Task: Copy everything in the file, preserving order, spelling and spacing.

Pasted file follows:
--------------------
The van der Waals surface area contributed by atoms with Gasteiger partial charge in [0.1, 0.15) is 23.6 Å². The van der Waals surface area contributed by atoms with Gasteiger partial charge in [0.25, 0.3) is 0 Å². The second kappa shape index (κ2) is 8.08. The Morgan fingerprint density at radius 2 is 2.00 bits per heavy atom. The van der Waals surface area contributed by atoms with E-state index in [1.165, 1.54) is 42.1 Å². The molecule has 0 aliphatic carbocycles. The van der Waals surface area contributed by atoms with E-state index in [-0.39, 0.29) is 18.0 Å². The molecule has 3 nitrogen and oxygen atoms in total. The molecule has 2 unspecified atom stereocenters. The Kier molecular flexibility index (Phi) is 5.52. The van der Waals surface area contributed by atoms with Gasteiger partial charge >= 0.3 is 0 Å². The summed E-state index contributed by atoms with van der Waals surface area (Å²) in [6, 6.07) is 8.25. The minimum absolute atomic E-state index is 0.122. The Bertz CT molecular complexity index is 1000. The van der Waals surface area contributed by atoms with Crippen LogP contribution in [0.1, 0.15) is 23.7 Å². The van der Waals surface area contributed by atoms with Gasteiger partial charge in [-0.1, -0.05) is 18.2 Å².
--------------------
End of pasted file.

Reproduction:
The van der Waals surface area contributed by atoms with Gasteiger partial charge in [0.1, 0.15) is 23.6 Å². The van der Waals surface area contributed by atoms with Gasteiger partial charge in [0.25, 0.3) is 0 Å². The second kappa shape index (κ2) is 8.08. The Morgan fingerprint density at radius 2 is 2.00 bits per heavy atom. The van der Waals surface area contributed by atoms with E-state index in [1.165, 1.54) is 42.1 Å². The molecule has 0 aliphatic carbocycles. The van der Waals surface area contributed by atoms with E-state index in [-0.39, 0.29) is 18.0 Å². The molecule has 3 nitrogen and oxygen atoms in total. The molecule has 2 unspecified atom stereocenters. The Kier molecular flexibility index (Phi) is 5.52. The van der Waals surface area contributed by atoms with Gasteiger partial charge >= 0.3 is 0 Å². The summed E-state index contributed by atoms with van der Waals surface area (Å²) in [6, 6.07) is 8.25. The minimum absolute atomic E-state index is 0.122. The Bertz CT molecular complexity index is 1000. The van der Waals surface area contributed by atoms with Crippen LogP contribution in [0.1, 0.15) is 23.7 Å². The van der Waals surface area contributed by atoms with Gasteiger partial charge in [-0.1, -0.05) is 18.2 Å².